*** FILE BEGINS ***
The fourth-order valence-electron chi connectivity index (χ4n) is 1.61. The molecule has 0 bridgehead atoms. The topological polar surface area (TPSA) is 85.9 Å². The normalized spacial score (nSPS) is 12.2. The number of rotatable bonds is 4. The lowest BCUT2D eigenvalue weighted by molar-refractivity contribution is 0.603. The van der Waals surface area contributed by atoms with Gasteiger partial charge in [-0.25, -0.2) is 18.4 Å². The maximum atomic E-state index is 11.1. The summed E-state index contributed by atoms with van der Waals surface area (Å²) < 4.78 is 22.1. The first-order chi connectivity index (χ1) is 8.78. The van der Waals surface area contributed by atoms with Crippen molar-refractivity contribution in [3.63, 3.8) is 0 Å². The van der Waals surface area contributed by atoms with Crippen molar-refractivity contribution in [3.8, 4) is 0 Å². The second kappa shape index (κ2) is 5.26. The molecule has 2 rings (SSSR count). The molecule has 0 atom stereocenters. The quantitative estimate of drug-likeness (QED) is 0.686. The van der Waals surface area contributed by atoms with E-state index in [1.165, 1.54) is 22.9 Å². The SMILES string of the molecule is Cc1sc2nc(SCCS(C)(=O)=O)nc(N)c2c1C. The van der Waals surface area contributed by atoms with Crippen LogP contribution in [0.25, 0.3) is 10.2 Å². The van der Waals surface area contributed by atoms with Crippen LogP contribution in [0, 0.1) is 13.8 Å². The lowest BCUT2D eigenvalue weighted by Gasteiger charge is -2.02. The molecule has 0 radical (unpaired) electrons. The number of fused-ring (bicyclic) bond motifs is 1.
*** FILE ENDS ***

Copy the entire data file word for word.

The fourth-order valence-electron chi connectivity index (χ4n) is 1.61. The molecule has 0 bridgehead atoms. The topological polar surface area (TPSA) is 85.9 Å². The normalized spacial score (nSPS) is 12.2. The number of rotatable bonds is 4. The lowest BCUT2D eigenvalue weighted by molar-refractivity contribution is 0.603. The van der Waals surface area contributed by atoms with Gasteiger partial charge in [-0.25, -0.2) is 18.4 Å². The maximum atomic E-state index is 11.1. The summed E-state index contributed by atoms with van der Waals surface area (Å²) < 4.78 is 22.1. The first-order chi connectivity index (χ1) is 8.78. The van der Waals surface area contributed by atoms with Crippen molar-refractivity contribution in [3.63, 3.8) is 0 Å². The van der Waals surface area contributed by atoms with Crippen molar-refractivity contribution in [3.8, 4) is 0 Å². The second kappa shape index (κ2) is 5.26. The molecule has 2 rings (SSSR count). The molecule has 0 atom stereocenters. The quantitative estimate of drug-likeness (QED) is 0.686. The van der Waals surface area contributed by atoms with E-state index in [1.165, 1.54) is 22.9 Å². The SMILES string of the molecule is Cc1sc2nc(SCCS(C)(=O)=O)nc(N)c2c1C. The van der Waals surface area contributed by atoms with Crippen LogP contribution in [0.25, 0.3) is 10.2 Å². The van der Waals surface area contributed by atoms with Crippen LogP contribution in [0, 0.1) is 13.8 Å². The lowest BCUT2D eigenvalue weighted by Gasteiger charge is -2.02. The molecule has 0 radical (unpaired) electrons. The number of fused-ring (bicyclic) bond motifs is 1.